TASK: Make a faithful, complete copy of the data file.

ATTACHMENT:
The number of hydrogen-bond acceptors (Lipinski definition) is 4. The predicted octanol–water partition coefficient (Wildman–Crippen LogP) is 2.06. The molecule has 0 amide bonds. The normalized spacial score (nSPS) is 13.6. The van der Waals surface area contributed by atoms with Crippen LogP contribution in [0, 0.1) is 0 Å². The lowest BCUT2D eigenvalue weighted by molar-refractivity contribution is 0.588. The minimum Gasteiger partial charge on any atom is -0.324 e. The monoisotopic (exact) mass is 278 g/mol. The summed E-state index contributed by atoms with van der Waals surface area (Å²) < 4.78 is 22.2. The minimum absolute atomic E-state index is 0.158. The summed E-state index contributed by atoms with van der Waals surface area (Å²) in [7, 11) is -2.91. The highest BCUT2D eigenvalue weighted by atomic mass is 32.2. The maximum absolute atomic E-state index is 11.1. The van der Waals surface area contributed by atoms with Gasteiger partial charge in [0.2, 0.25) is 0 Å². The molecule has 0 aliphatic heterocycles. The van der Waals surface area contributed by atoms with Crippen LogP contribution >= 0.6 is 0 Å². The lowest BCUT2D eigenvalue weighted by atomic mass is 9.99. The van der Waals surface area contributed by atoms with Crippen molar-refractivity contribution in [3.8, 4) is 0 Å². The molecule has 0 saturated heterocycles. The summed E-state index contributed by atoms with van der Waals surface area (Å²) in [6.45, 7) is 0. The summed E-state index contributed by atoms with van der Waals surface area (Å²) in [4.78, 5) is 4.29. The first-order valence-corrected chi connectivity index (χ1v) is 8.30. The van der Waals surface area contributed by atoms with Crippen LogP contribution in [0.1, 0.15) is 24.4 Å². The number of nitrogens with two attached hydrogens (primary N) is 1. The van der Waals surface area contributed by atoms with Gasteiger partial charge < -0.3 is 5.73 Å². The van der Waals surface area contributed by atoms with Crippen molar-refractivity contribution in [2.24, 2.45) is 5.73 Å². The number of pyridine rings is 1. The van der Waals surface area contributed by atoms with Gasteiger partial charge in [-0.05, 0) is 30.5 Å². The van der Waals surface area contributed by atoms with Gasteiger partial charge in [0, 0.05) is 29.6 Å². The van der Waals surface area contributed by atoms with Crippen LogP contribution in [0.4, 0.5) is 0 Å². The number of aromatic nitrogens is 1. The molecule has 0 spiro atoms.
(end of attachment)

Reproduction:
The number of hydrogen-bond acceptors (Lipinski definition) is 4. The predicted octanol–water partition coefficient (Wildman–Crippen LogP) is 2.06. The molecule has 0 amide bonds. The normalized spacial score (nSPS) is 13.6. The van der Waals surface area contributed by atoms with Crippen LogP contribution in [0, 0.1) is 0 Å². The lowest BCUT2D eigenvalue weighted by molar-refractivity contribution is 0.588. The minimum Gasteiger partial charge on any atom is -0.324 e. The monoisotopic (exact) mass is 278 g/mol. The summed E-state index contributed by atoms with van der Waals surface area (Å²) < 4.78 is 22.2. The minimum absolute atomic E-state index is 0.158. The summed E-state index contributed by atoms with van der Waals surface area (Å²) in [7, 11) is -2.91. The highest BCUT2D eigenvalue weighted by atomic mass is 32.2. The maximum absolute atomic E-state index is 11.1. The van der Waals surface area contributed by atoms with Gasteiger partial charge in [0.2, 0.25) is 0 Å². The molecule has 0 aliphatic heterocycles. The van der Waals surface area contributed by atoms with Crippen LogP contribution >= 0.6 is 0 Å². The lowest BCUT2D eigenvalue weighted by atomic mass is 9.99. The van der Waals surface area contributed by atoms with Crippen molar-refractivity contribution in [3.8, 4) is 0 Å². The molecule has 0 saturated heterocycles. The summed E-state index contributed by atoms with van der Waals surface area (Å²) in [6.45, 7) is 0. The summed E-state index contributed by atoms with van der Waals surface area (Å²) in [4.78, 5) is 4.29. The first-order valence-corrected chi connectivity index (χ1v) is 8.30. The van der Waals surface area contributed by atoms with Crippen LogP contribution in [0.1, 0.15) is 24.4 Å². The number of nitrogens with two attached hydrogens (primary N) is 1. The van der Waals surface area contributed by atoms with Gasteiger partial charge < -0.3 is 5.73 Å². The van der Waals surface area contributed by atoms with Crippen molar-refractivity contribution in [2.24, 2.45) is 5.73 Å². The number of pyridine rings is 1. The van der Waals surface area contributed by atoms with Gasteiger partial charge in [-0.05, 0) is 30.5 Å². The van der Waals surface area contributed by atoms with Gasteiger partial charge in [0, 0.05) is 29.6 Å². The van der Waals surface area contributed by atoms with Crippen LogP contribution in [0.4, 0.5) is 0 Å². The number of aromatic nitrogens is 1. The molecule has 0 spiro atoms.